"Russell Group Universities acknowledge that more needs to be done to provide school and FE college students with the highest level of information, advice and guidance. That is why Russell Group universities are providing a huge array of mentoring and volunteering schemes to raise aspirations, awareness and attainment. For example, Imperial College London's INSPIRE ("Innovative Scheme for Post-docs in Research and Education") scheme allows post-doctoral research assistants from science, engineering and medical related disciplines to be employed on two-year contracts at schools affiliated to the Specialist Schools Trust in or around London; the University of Nottingham's 'Numbers Partners Project' and 'Time to Read' places student volunteers in local schools to encourage school children to develop their maths and reading skills.
"We welcome the Secretary of State's acknowledgement that widening participation activities in schools are as valuable - if not more so – than offering bursaries. We need to tackle low aspirations as early as possible. There is a robust body of evidence which indicates that the link between socio-economic background and educational achievement is apparent as early as 24 months. Under-achievement at school, caused by complex factors, is the root and primary cause of the under-representation of students from lower socio-economic backgrounds in university.”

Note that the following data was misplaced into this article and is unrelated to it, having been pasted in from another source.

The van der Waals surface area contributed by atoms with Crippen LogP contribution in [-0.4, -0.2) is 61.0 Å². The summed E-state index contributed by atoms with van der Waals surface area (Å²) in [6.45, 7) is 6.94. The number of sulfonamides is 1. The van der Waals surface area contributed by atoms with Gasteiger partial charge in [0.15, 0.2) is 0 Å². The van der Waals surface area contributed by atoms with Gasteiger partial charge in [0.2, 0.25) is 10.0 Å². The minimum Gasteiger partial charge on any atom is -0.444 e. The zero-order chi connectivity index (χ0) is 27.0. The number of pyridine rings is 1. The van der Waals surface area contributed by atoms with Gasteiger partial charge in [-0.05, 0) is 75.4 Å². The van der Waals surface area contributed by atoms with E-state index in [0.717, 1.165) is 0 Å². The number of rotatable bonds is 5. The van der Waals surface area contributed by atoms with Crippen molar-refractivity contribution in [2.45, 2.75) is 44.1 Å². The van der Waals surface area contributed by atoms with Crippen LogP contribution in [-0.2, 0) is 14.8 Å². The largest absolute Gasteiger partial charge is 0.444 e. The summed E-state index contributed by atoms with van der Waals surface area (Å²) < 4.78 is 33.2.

Take-up of STEM and traditional subjects
- Roughly 80% of physics teachers in independent schools have a degree in physics, compared to only 30% of those in state schools.
- Fewer than one in 10 students take one+ science A level in mainstream and science specialised schools compared with roughly one in three at grammar and independent schools.
- From 1997-2006 entries fell 18% (maths), 11% (physics) and 6% (chemistry) despite total entries soaring 12%. From 1988-2004 maths entries fell 40%. Last year numbers increased somewhat in chemistry, biology and maths (following curriculum changes); but a drop in physics take-up continued by 2%.
- 35% of further maths entries and 34% of modern foreign language entries are in independent schools compared to 15% on average across subjects.
- Independent school students are roughly three times more likely to be doing further maths and 2.5 times more likely to be doing a modern foreign language A-levels.
- It is notable that pupils who take combined sciences are significantly less likely to then take A-level sciences. Pupils who take separate science GCSEs are 76% more likely to get an A or B grade in A-level chemistry compared to those who take double-science.
- The number of school students taking French, German or Spanish at GCSE has remained steady since 2002 in the independent sector at approximately 80%. In the maintained sector, they have plummeted by 26%.